Mr. Shlomo Miller (Part xiv)

Can you describe the food rations you received and the sleeping accommodations?

It is impossible to describe what hunger pains are, what lice pains are, what concentration camp pains are. My answer to people who ask me to describe the pain is as follows: “For those people who were there, there is no need to describe it. It was a gehinnom on earth. For those that did not experience it firsthand, there aren’t enough words in the dictionary to describe the pain.”

There were two philosophies as to what should be done with our “fortune.” Our “fortune” consisted of black coffee that had no taste, but at least it was warm water; a slice of bread and a piece of liverwurst, which (consisted of) horse meat taken from horses that had died. For lunch and then again in the evening we received a (bowl) of soup.

There were three people by the name of Rosenfeld from the town of Nagyshallow. Their attitude was: “Save for tomorrow.” They amassed their food and they always carried some of it with them. (As an aside: since the Germans associated these Rosenfeld brothers with President Roosevelt, they were happy to report that he had died. That was the only piece of news that filtered through the whole time.)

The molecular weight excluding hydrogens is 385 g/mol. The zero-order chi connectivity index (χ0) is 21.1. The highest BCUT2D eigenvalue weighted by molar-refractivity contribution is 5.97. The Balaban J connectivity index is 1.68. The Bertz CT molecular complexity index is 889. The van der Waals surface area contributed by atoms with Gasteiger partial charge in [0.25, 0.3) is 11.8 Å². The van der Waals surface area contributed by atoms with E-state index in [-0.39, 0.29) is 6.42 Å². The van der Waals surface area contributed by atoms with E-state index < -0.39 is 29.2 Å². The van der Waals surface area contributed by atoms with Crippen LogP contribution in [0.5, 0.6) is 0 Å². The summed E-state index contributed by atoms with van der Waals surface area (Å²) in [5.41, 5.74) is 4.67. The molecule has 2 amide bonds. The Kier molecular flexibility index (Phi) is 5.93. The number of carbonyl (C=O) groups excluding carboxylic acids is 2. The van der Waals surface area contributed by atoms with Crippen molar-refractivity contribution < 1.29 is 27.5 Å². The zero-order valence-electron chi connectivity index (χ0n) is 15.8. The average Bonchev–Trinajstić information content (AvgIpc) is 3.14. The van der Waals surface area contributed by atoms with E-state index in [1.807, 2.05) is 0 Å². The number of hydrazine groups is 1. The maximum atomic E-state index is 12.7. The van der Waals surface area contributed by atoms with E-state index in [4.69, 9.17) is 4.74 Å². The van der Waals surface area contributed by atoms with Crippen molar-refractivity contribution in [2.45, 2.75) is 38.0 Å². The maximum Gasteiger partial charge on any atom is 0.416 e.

I did not want to have to worry all night about whether or not my bread was going to be stolen, so my philosophy was: “Eat it now.” Whatever I ate definitely couldn’t be stolen. My thought was: “I will worry about tomorrow, tomorrow.”

Somehow I was privileged to sleep in the barrack of the blockelteste where the accommodations were a little bit better. The blockelteste was a non-religious Jew. In the middle of the night we heard some noise. Someone had come in, in search of food. A Polish Jew by the name of Moishele got his hands on this poor bachur who was trying to steal some food (in order to) survive. He beat him to no end. Although I knew that this bachur had committed a crime, I just couldn’t watch the sight of him being beaten and I pleaded with Moishele to stop. Because I mixed myself into this fight, I lost my status to sleep in the barrack of the blockelteste. From then on I had to sleep in a pit in the earth like everyone else.

There were some people who were smart enough or daring enough to hide some jewelry. A boy who learned in the Klausenburger yeshivah, Moishe Goldstein, was able to hide a Napoleon, which was a rare gold coin. He was in Block 4 and he gave it to the lagerelteste, Leon. In return he received privileges, including extra bread and soup.